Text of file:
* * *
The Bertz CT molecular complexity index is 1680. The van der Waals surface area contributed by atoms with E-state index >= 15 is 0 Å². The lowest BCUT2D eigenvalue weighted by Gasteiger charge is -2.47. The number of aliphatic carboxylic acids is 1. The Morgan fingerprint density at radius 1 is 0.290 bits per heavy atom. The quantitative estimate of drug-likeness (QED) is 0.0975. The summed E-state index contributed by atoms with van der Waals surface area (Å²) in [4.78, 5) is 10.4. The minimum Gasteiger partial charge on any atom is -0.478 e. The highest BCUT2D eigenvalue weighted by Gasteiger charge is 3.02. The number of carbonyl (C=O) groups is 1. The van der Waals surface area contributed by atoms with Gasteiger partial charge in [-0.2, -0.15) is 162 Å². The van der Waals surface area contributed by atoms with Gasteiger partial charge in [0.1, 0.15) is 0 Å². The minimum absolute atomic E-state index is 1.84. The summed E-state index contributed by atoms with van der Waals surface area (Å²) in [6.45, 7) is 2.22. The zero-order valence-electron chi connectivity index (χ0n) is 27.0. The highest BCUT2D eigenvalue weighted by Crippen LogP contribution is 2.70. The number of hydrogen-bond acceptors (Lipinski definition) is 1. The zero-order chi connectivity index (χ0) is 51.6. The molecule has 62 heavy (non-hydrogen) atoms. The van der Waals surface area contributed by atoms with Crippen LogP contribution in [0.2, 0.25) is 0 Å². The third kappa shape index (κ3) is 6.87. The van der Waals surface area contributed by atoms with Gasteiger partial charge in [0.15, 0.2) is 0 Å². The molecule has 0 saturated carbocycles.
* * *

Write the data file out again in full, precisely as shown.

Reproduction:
The Bertz CT molecular complexity index is 1680. The van der Waals surface area contributed by atoms with E-state index >= 15 is 0 Å². The lowest BCUT2D eigenvalue weighted by Gasteiger charge is -2.47. The number of aliphatic carboxylic acids is 1. The Morgan fingerprint density at radius 1 is 0.290 bits per heavy atom. The quantitative estimate of drug-likeness (QED) is 0.0975. The summed E-state index contributed by atoms with van der Waals surface area (Å²) in [4.78, 5) is 10.4. The minimum Gasteiger partial charge on any atom is -0.478 e. The highest BCUT2D eigenvalue weighted by Gasteiger charge is 3.02. The number of carbonyl (C=O) groups is 1. The van der Waals surface area contributed by atoms with Gasteiger partial charge in [-0.2, -0.15) is 162 Å². The van der Waals surface area contributed by atoms with Gasteiger partial charge in [0.1, 0.15) is 0 Å². The minimum absolute atomic E-state index is 1.84. The summed E-state index contributed by atoms with van der Waals surface area (Å²) in [6.45, 7) is 2.22. The zero-order valence-electron chi connectivity index (χ0n) is 27.0. The highest BCUT2D eigenvalue weighted by Crippen LogP contribution is 2.70. The number of hydrogen-bond acceptors (Lipinski definition) is 1. The zero-order chi connectivity index (χ0) is 51.6. The molecule has 62 heavy (non-hydrogen) atoms. The van der Waals surface area contributed by atoms with Crippen LogP contribution in [0.2, 0.25) is 0 Å². The third kappa shape index (κ3) is 6.87. The van der Waals surface area contributed by atoms with Gasteiger partial charge in [0.15, 0.2) is 0 Å². The molecule has 0 saturated carbocycles.